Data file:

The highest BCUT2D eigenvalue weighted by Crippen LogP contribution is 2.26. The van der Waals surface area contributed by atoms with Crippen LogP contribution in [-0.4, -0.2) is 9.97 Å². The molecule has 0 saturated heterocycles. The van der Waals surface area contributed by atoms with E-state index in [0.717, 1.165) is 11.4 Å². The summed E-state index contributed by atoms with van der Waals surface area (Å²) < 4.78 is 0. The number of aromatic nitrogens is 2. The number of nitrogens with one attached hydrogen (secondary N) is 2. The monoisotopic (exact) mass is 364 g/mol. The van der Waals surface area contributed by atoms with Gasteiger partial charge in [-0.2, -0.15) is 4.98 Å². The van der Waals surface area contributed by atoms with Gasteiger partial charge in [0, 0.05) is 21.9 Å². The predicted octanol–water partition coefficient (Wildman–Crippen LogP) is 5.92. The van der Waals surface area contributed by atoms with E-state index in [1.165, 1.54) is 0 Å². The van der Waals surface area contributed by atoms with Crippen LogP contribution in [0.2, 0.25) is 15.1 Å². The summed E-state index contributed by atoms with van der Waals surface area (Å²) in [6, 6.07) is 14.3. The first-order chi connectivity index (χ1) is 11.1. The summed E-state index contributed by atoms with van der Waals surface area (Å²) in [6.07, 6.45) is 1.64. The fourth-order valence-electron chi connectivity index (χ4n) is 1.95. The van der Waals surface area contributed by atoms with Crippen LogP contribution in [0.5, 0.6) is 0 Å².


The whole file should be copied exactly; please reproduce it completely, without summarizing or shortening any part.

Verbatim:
The highest BCUT2D eigenvalue weighted by Crippen LogP contribution is 2.26. The van der Waals surface area contributed by atoms with Crippen LogP contribution in [-0.4, -0.2) is 9.97 Å². The molecule has 0 saturated heterocycles. The van der Waals surface area contributed by atoms with E-state index in [0.717, 1.165) is 11.4 Å². The summed E-state index contributed by atoms with van der Waals surface area (Å²) < 4.78 is 0. The number of aromatic nitrogens is 2. The number of nitrogens with one attached hydrogen (secondary N) is 2. The monoisotopic (exact) mass is 364 g/mol. The van der Waals surface area contributed by atoms with Gasteiger partial charge in [-0.2, -0.15) is 4.98 Å². The van der Waals surface area contributed by atoms with Gasteiger partial charge in [0, 0.05) is 21.9 Å². The predicted octanol–water partition coefficient (Wildman–Crippen LogP) is 5.92. The van der Waals surface area contributed by atoms with E-state index in [1.165, 1.54) is 0 Å². The van der Waals surface area contributed by atoms with Crippen LogP contribution in [0.2, 0.25) is 15.1 Å². The summed E-state index contributed by atoms with van der Waals surface area (Å²) in [6, 6.07) is 14.3. The first-order chi connectivity index (χ1) is 11.1. The summed E-state index contributed by atoms with van der Waals surface area (Å²) in [6.07, 6.45) is 1.64. The fourth-order valence-electron chi connectivity index (χ4n) is 1.95. The van der Waals surface area contributed by atoms with Crippen LogP contribution in [0.5, 0.6) is 0 Å².